Everybody makes mistakes, but in Sharston a humble bike repair team pride themselves on their passion and determination in guiding ex-convicts back on the beaton track.
BeSpoke, one of five unique businesses from The Message Trust family are based in Sharston, Wythenshawe.
They create jobs renovating old bikes for young and once-wayward people who desperately want to be granted a second chance in life.
Ian Houghton, Manager of BeSpoke said: “We like to employ people who are genuinely trying to change their life, so if that means it maybe someone out of prison, or someone who has not been given a fair chance, we try to accommodate them in one of our businesses.”
Mr Houghton told MM that, as mentors, they aim to dedicate 51% of their time to mentoring the youngsters, while the other 49% of time is allocated to renovating old bikes in need of some tender love and care.
MENTOR: BeSpoke aim to steer offenders in the right direction
He said: “That’s what these guys need, as much as they do that sense of achievement having done a hard days graft.”
BeSpoke is a direct response to astounding number of young people coming out of prison and returning – almost immediately – to a life fuelled by crime.
They decided there must be something they could actively do to change this unsettling reality.
Mr Houghton said: “We offer those who slide back into a downward cycle of repeat offending, being back in court, prison or a half-way house a chance to break away from old lifestyles and ties.
“We hook them up with great local mentors and a vibrant church community to support them; it’s about much more than giving them somewhere safe to live and a job which pays a good wage.”
Mr Houghton said to date, BeSpoke has seen 17 men and women walk through their doors and not one of them has looked back on their life of misdemeanor.
ON THE ROAD TO SUCCESS: To date BeSpoke has mentored 17 men and women
The repair shop receive old bikes as donations from associations such as the police force, and their dedicated team work meticulously to bring them up to a workable, acceptable and impressive standard.
Some donated bikes are only fit for the skip, but from these bikes they usually manage to recycle parts from them; an old saddle here, handle bars there, which they use to restore other bikes.
He said: “We have as much fun seeing a bike come back to life and giving it a second chance on the road as we do the person that has worked to renovate it.”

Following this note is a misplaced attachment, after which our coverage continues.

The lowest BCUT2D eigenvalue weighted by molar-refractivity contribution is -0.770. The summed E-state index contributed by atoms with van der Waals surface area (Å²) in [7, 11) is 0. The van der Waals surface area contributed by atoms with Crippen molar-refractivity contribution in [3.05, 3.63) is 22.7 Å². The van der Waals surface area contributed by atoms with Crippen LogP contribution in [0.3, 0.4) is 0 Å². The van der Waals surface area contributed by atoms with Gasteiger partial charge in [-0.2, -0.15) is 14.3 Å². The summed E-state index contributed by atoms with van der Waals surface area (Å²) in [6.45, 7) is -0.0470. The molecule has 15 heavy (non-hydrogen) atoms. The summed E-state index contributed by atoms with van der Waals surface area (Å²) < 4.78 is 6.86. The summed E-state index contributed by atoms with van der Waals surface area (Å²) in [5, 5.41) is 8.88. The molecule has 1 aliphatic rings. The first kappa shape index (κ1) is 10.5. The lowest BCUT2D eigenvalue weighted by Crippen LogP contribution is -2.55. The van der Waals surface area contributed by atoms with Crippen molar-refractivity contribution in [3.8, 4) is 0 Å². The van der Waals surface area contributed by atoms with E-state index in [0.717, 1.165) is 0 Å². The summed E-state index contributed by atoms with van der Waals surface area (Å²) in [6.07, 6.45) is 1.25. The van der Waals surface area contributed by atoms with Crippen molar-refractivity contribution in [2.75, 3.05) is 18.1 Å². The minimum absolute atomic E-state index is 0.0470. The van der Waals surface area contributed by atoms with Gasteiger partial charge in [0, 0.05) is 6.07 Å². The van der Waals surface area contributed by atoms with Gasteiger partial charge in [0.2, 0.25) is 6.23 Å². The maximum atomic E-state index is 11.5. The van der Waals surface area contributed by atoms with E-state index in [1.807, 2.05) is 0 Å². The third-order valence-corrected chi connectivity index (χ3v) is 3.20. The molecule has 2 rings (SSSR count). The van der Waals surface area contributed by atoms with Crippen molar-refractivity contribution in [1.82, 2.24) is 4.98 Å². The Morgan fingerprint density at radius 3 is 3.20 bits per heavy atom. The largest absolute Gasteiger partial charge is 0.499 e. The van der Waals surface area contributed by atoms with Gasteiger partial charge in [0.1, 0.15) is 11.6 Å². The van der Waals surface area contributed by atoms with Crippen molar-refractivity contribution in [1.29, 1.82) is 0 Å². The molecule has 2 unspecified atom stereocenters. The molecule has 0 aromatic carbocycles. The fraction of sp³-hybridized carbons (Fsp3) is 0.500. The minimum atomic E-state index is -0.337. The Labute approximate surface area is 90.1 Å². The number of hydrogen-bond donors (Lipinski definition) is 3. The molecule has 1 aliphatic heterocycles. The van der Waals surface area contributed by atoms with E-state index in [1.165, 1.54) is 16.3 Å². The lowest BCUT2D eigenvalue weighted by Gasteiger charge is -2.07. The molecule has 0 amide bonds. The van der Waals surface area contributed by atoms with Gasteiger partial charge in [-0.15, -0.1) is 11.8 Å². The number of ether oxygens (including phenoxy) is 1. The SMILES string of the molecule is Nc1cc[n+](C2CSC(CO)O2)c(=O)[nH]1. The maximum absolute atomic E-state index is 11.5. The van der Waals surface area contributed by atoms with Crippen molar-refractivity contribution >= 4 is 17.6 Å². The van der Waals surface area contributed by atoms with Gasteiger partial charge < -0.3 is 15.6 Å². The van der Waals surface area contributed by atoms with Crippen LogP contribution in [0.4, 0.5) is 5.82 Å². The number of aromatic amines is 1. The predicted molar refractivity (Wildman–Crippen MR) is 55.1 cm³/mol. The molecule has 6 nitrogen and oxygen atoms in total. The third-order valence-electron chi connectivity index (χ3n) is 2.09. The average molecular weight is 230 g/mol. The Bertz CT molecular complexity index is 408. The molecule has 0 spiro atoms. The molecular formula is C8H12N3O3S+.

BeSpoke is currently restoring a 1939 police bike – the oldest they have ever been donated – which they intend to use for publicity purposes, alongside a whole host of other exciting and innovative projects.
They are importing some quirky, vintage styled bikes all the way from India called ‘Hero’ bikes, which are finished in British racing green, complete with intricate chrome detailing, a comfortable leather saddle, old-fashioned rod brakes and a wicker basket if that tickles your fancy.
With the much-appreciated help of Transport for Greater Manchester, BeSpoke give bikes away to job seekers and victims of crime, as part of TfGM’s ‘Back to Work’ scheme.
“If you’re currently unemployed, we’re the answer to getting to that interview and hopefully your dream job,” said Mr Houghton.
BeSpoke also lend a hand to Wythenshawe Wheelers, to keep their bikes maintained for the disabled young people who attend their sessions, which is yet another way in which this inspiring organization help to give back – and then some – to the community on our doorstep.
HEROES: The vintage styled bikes come all the way from India
But the charitable deeds of these scrupulous handy-men doesn’t stop there.
A portion of the proceeds from the sale of the renovated bikes will be donated to the Dalit people living in poor conditions in India.
Mr Houghton discussed BeSpoke’s ambitions to help those in India lead more wholesome lives.
For more than 3000 years, the caste system in India has meant that, if you were born as one of the 250 million Dalits – also known as the untouchables or outcastes – then your opportunities in life are extremely limited.
“They have limitations in education, health-care, employment, and even where they can worship, so imagine how difficult it is to be an orphan amongst the Dalits, in a country where there are no Social Services and few orphanages that could care for you,” he told MM.
“For every bike sold, your heroic act of choosing such an iconic bike means as well as helping young people locally you’ll also be helping a young Indian boy or girl be fed, get an education and even a better start in life.”
One of The Message Trust’s cornerstones is to ‘never forget the poorest of the poor’.
Mr Houghton said: “It’s going to be exciting to see these bikes hit the roads of Manchester and beyond, and as we say…the roads need more heroes.”